Mar 9, 2020 - Economy & Business

Pro athletes turn to private equity to diversify their investments

Illustration: Aïda Amer/Axios

Pro athletes are diversifying into private equity, after years of focusing most of their alternative investment activities on real estate and tech startups.

The state of play: The driving financier is Mark Patricof, who previously led a media and entertainment-focused investment bank that he sold in 2015 to Houlihan Lokey. His inspiration struck several years ago, when co-hosting a "Shark Tank"-like show with former New England Patriots star Rob Gronkowski, in which winning founders received pro athlete endorsements.

  • "I realized that a lot of these athletes had no exposure to private equity, and really didn't understand what it was. It felt like an opportunity," Patricof tells me. "And plenty of companies and private equity firms like being associated with pro athletes."
  • He received financial backing from J.P. Morgan for a co-investment platform, whereby athletes like J.J. Watt, Venus Williams, Victor Oladipo, C.C. Sabathia, and Henrik Lundqvist get the opportunity to participate in deals led by such private equity firms as L Catterton and Providence Equity Partners.
  • Patricof and his team identify co-investment opportunities, and athletes get deal-by-deal participation rights. Patricof's other investors, including JPM, fill up the remaining allocation.

This is the convergence of two trends: Pro athletes becoming more sophisticated about their money, seeking more diversified investment options, and private equity firms trending toward co-investment over syndicate partners.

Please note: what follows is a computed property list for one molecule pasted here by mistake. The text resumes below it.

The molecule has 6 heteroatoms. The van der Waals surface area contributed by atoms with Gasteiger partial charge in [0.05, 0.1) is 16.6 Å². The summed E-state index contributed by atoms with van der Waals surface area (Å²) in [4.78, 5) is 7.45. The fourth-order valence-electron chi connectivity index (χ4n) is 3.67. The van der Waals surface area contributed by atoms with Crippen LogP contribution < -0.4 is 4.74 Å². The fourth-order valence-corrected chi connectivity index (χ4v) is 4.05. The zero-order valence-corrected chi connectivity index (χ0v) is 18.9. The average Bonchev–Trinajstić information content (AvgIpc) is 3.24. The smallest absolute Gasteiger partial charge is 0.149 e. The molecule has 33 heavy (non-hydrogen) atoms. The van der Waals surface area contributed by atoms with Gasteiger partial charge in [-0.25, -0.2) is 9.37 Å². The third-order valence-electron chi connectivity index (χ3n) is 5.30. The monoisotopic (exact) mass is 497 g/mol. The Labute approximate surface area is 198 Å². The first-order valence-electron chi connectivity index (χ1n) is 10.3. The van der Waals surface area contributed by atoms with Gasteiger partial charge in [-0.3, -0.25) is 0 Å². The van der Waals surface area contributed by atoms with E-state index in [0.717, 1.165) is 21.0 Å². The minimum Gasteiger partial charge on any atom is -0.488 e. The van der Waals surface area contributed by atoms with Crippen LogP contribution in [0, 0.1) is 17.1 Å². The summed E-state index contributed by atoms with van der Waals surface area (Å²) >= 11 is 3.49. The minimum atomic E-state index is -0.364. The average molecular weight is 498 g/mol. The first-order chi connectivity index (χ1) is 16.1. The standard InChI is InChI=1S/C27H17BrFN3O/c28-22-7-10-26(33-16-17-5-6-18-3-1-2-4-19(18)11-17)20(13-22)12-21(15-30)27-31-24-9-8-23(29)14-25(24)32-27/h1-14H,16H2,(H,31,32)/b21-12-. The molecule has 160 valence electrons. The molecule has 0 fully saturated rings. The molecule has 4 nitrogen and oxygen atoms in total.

• Patricof is one of the first to play at this new apex, but will hardly be the last.

Go deeper

The forgotten firms in the Senate relief bill

Illustration: Sarah Grillo/Axios

The Senate late last night passed a $2.2 trillion safety net for the American people and American businesses. But not all businesses were included. The package left out thousands of small companies owned by private equity firms.

Details: The legislation includes $350 billion in small-business loans for companies with fewer than 500 employees. That's a liberalization of typical SBA rules, which are more industry-specific in terms of employee number and revenue.

Bipartisan push could save private equity-owned small businesses

Illustration: Aïda Amer/Axios

Private equity and venture capital investors now have high-powered bipartisan support in their efforts to expand the types of small businesses eligible for $350 billion in federal loans via the CARES Act.

The intrigue: House Speaker Nancy Pelosi and House Minority Leader Kevin McCarthy, who rarely agree on anything except for the grandeur of California, both want the so-called "affiliation rules" waived.

Corporate America balks at potential strings attached in relief package

Illustration: Sarah Grillo/Axios

Uncle Sam today will become Corporate America's lender of last resort, but it's still unclear if it also will become its activist shareholder.

Driving the news: We're still awaiting full text of the bipartisan deal struck last night between the White House and Senate leaders, including if there will be any straight equity or warrants tied to financial help for affected industries and companies.